In addition to dl-methionine, which is marketed in a 99% pure feed-grade form (Degussa, 2001), other sources of supplemental methionine activity are available to the animal feed industry. In particular, 2-hydroxy-4-(methylthiol)butyric acid (HMB), commonly known as methionine hydroxy analogue, has been manufactured in both solid and liquid forms. The solid consists of two moles of HMB bound to calcium by the two carboxyl carbons and generally contains 86% HMB. The liquid contains 88% HMB, which exists in monomer (77%), dimer (17.2%), trimer (4%), and oligomer (1.8%) forms (Novus International, 2001). All HMB products are 50% d-HMB and 50% l-HMB.
There has been considerable controversy about the biological value of HMB relative to dl-methionine. The controversy has been fuelled by the commercial importance of methionine supplements, especially in poultry. Although there has been a wide range of estimates, poultry seem to utilize HMB with lower molar efficiency than dl-methionine (see review by Lewis and Baker, 1995). In pigs, however, most, but not all, research supports the conclusion that HMB and dl-methionine are equal sources of methionine activity on a molar basis (Becker et ai, 1955; Urbanczyk et ai, 1981; Reifsnyder et ai, 1984; Steinhart and Kirchgessner, 1985; Roth and Kirchgessner, 1986; Chung and Baker, 1992a; Stockland et ai, 1992; Knight et ai, 1998; Römer and Abel, 1999). Although, this conclusion continues to be challenged (Pack and Höhler, 2000), data of Chung and Baker (1992a; Fig. 8.4) and Knight et ai (1998; Fig. 8.5) provide clear illustrations of equal efficacy of dl-methionine and the liquid form of HMB.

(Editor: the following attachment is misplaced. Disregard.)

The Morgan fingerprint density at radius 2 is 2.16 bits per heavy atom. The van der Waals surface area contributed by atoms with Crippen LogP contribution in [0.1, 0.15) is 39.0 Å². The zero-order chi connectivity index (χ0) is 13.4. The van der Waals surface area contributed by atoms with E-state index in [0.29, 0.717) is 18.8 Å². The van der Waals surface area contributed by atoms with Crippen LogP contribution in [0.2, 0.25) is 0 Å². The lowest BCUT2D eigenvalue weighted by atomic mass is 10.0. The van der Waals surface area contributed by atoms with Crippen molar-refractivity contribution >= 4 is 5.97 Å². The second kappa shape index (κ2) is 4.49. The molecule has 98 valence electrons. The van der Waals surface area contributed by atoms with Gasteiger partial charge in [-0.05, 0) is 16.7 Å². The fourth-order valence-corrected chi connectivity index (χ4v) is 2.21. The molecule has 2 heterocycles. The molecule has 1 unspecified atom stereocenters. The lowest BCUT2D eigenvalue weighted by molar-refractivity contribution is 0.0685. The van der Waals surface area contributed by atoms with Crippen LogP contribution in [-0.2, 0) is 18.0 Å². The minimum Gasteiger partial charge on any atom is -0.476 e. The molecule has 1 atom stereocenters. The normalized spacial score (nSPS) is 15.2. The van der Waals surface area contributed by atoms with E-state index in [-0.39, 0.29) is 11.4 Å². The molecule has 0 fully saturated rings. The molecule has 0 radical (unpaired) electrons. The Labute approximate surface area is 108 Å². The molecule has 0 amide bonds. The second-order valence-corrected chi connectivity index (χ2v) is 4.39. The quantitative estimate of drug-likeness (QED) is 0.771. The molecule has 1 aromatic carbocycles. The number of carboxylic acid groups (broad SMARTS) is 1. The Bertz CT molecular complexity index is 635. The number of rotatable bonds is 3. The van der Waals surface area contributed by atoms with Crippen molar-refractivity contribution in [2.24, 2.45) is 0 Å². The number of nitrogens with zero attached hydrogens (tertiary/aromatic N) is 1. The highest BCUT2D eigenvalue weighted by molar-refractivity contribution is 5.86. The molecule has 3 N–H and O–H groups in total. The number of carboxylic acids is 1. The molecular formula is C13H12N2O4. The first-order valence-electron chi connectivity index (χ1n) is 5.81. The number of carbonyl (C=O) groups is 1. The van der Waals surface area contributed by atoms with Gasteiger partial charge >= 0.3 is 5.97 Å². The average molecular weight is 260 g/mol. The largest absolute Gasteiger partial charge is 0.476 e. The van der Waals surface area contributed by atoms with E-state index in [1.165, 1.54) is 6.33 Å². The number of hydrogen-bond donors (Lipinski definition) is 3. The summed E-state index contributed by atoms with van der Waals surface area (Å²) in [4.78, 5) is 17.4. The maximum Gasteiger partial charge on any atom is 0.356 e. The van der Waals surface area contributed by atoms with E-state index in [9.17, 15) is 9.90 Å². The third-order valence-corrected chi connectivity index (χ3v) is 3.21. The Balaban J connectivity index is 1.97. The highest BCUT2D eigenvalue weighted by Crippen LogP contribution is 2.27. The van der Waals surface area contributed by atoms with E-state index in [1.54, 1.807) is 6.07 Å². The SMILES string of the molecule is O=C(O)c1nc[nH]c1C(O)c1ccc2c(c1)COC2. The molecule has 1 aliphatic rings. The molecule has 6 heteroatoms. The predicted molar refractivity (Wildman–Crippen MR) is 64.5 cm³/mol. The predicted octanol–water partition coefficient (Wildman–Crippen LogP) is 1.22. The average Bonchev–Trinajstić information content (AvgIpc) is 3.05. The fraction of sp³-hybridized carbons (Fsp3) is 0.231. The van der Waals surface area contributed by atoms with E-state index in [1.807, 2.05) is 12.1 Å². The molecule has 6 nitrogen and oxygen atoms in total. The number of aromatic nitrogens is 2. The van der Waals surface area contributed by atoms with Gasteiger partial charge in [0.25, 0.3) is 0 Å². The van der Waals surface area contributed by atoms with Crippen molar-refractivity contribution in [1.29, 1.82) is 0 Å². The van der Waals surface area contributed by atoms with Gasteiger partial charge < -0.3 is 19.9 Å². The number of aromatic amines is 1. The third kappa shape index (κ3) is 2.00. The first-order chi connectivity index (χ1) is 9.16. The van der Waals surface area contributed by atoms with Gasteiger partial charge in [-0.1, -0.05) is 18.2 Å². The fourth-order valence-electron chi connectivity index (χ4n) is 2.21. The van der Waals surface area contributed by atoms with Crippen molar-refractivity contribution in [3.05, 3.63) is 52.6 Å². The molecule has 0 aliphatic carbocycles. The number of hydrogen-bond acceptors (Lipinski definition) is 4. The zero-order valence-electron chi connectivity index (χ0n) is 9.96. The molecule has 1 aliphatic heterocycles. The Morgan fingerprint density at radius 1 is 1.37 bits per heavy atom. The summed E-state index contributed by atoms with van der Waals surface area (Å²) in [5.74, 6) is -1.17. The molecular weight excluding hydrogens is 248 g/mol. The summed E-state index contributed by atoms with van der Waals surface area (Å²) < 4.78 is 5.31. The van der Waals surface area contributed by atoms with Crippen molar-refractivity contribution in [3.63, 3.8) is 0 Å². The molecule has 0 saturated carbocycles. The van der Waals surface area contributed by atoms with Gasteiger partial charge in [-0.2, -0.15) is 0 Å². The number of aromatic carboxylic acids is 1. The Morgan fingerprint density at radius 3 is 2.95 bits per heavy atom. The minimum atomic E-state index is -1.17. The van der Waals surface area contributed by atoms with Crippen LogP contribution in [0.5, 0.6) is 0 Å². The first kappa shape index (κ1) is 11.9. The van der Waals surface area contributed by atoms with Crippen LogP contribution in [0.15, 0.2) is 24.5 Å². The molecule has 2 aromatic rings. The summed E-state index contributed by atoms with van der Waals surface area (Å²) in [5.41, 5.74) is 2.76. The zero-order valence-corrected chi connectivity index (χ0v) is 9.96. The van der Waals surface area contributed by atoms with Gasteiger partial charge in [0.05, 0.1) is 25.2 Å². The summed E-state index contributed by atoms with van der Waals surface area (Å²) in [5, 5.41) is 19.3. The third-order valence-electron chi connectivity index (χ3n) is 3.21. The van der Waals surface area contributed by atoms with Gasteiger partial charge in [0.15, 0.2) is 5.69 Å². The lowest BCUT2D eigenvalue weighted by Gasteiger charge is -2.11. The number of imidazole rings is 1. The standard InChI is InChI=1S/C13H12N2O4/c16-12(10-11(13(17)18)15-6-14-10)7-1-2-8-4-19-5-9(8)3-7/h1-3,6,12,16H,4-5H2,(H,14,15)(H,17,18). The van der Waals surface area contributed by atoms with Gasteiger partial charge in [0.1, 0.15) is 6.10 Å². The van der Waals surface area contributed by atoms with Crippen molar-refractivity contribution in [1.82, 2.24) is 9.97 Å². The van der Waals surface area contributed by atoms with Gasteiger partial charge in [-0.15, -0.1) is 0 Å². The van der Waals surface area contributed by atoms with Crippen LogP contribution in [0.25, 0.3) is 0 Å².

Because HMB does not contain nitrogen, supplementation with HMB results in less excretion of urinary nitrogen than supplementation with an equivalent amount of dl-methionine (Römer and Abel, 1999). This would obviously be advantageous when minimization of nitrogen excretion is important.
Was this article helpful?